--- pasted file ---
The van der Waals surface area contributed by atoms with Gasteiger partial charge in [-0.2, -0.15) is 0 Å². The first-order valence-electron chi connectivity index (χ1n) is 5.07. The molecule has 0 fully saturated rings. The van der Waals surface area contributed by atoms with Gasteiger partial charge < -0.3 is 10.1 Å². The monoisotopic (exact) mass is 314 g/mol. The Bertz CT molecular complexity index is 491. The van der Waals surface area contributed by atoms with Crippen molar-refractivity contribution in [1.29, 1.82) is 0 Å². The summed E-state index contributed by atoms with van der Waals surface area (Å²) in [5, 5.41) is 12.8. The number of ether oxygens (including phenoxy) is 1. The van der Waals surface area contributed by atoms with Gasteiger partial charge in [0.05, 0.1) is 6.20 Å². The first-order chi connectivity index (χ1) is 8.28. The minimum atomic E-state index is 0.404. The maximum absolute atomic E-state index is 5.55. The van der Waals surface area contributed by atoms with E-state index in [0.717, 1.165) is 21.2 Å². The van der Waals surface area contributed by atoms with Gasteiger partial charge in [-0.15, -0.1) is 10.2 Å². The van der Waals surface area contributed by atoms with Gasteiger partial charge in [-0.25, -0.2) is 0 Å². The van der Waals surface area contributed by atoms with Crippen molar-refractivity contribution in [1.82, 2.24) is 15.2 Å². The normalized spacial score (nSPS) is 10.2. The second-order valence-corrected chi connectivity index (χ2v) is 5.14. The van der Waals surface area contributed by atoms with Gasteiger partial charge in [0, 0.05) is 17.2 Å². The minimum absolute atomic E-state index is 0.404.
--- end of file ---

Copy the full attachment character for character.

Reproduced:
The van der Waals surface area contributed by atoms with Gasteiger partial charge in [-0.2, -0.15) is 0 Å². The first-order valence-electron chi connectivity index (χ1n) is 5.07. The molecule has 0 fully saturated rings. The van der Waals surface area contributed by atoms with Gasteiger partial charge < -0.3 is 10.1 Å². The monoisotopic (exact) mass is 314 g/mol. The Bertz CT molecular complexity index is 491. The van der Waals surface area contributed by atoms with Crippen molar-refractivity contribution in [1.29, 1.82) is 0 Å². The summed E-state index contributed by atoms with van der Waals surface area (Å²) in [5, 5.41) is 12.8. The number of ether oxygens (including phenoxy) is 1. The van der Waals surface area contributed by atoms with Gasteiger partial charge in [0.05, 0.1) is 6.20 Å². The first-order chi connectivity index (χ1) is 8.28. The minimum atomic E-state index is 0.404. The maximum absolute atomic E-state index is 5.55. The van der Waals surface area contributed by atoms with E-state index in [0.717, 1.165) is 21.2 Å². The van der Waals surface area contributed by atoms with Gasteiger partial charge in [-0.15, -0.1) is 10.2 Å². The van der Waals surface area contributed by atoms with Gasteiger partial charge in [-0.25, -0.2) is 0 Å². The van der Waals surface area contributed by atoms with Crippen molar-refractivity contribution in [1.82, 2.24) is 15.2 Å². The normalized spacial score (nSPS) is 10.2. The second-order valence-corrected chi connectivity index (χ2v) is 5.14. The van der Waals surface area contributed by atoms with Gasteiger partial charge in [0, 0.05) is 17.2 Å². The minimum absolute atomic E-state index is 0.404.